Mining Corporation & Anr Vs. Ananda Chandra Prusty  INSC 1395 (5 November 1996)
Jeevan Reddy, K. Venkataswami B.P. Jeevan Reddy, J.
O R D
the counsel for the parties.
respondent was an Assistant Accounts Officer in the service of the
appellant-corporation. Two charges were framed against him and a disciplinary
inquiry held. The first charge was that the respondent made certain false notings
while recommending sanction of loans to certain persons to the effect that no
loan was outstanding against them. On tile basis of such false notings, loans
were sanctioned to them, contrary to the rules. The second charge was that he
failed to exercise proper control and supervision on the staff on account of
which the relevant registers and record were not kept upto date. The inquiry
officer reported that while charge No.1 is established, charge No.2 is proved
only partially. On the basis of the said report the respondent was dismissed
from service, which he challenged by way of writ petition in the Orissa High
Court. The High Court has allowed the writ petition holding:
burden of proving the first charge rested with the department. The inquiry
officer, however, has wrongly cast the burden of disproving the charge upon the
respondent. The department must succeed on the strength of its own evidence and
not on the basis of weakness or the failure of the delinquent officer to prove
his innocence. Since the inquiry officer has proceeded on a wrong hypothesis
not permissible in, law, the finding recorded by him on charge No.1 is liable
to be quashed.
rules have been cited which show which officer is required to maintain which
register nor is there any oral evidence to establish the guilt of the
respondent. In the case of this charge too, the burden has been wrongly cast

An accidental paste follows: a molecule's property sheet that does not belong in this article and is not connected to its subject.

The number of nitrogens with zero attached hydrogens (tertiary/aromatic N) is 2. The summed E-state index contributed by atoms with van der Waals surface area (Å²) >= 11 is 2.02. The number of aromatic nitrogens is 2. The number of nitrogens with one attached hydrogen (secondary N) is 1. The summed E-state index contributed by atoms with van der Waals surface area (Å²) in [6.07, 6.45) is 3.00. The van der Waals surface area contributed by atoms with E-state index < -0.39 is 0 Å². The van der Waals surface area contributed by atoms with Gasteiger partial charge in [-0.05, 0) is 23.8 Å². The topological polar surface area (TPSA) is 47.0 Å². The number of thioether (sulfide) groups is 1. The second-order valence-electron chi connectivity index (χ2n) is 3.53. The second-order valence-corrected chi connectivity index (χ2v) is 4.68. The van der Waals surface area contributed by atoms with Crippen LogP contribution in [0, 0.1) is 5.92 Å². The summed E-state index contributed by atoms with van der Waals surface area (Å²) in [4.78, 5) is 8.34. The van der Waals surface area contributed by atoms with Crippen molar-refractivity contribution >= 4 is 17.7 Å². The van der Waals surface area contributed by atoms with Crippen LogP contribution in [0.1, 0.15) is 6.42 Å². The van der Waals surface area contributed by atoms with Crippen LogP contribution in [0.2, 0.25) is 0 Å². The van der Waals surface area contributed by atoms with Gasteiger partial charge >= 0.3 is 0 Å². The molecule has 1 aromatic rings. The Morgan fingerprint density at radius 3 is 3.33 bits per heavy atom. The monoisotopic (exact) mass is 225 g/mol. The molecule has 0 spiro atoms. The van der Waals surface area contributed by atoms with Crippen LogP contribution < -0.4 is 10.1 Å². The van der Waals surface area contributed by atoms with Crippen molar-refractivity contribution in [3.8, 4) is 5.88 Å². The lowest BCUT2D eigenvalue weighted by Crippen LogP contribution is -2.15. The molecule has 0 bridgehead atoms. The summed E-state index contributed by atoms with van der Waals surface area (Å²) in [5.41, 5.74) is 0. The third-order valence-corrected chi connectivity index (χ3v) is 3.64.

upon the respondent to prove his innocence. Accordingly the High Court quashed
the order of punishment impugned in the writ petition.
counsel for the appellant-corporation submitted that the question of burden of
proof becomes irrelevant when both parties have adduced their evidence. Learned
counsel also complained that the High Court seems to suggest that the standard
of proof required in disciplinary matters is similar to the one obtaining in
criminal cases. Counsel submitted that while saying that it is not reappreciating
the evidence, the High Court has precisely done that. On the other hand the
learned counsel for the respondent supported the reasoning and conclusion of
the High Court.
disciplinary or a departmental inquiry, the question of burden of proof depends
upon the nature of charges and the nature of explanation put forward by the
delinquent officer. In this sense, the learned counsel for the Appellant may be
justified in complaining that the standard of proof stipulated by the High
Court in this case sounds inappropriate to a disciplinary inquiry. At the same
time we must say that certain observations made by the inquiry officer in his
report do lend themselves to the criticism offered by the High Court.
consideration of the totality of the facts and circumstances of the case
including the nature of charges we are not inclined to interfere in the matter.
The position with respect to burden of proof is as clarified by us hereinabove
viz., that there is no such thing as an absolute burden of proof, always lying
upon the department in a disciplinary inquiry. The burden of proof depends upon
the nature of explanation and the nature of charges. In a given case the burden
may be shifted to the delinquent officer, depending upon his explanation. For
example take the first charge in this case. The charge was that he made certain
false notings on account of which loans were disbursed to certain ineligible
persons. The respondent's case was that those notings were based upon certain
documents produced and certain records maintained by other employees in the
such a situation it is for the respondent to establish his case. The department
is not expected to examine those other employees in the office to show that
their acts or records could not have formed the basis of wrong notings made by
facts and circumstances of this case, we decline to interfere in the matter
under Article 136 of the Constitution except to clarify the position of law.
The appeal is accordingly dismissed with no costs.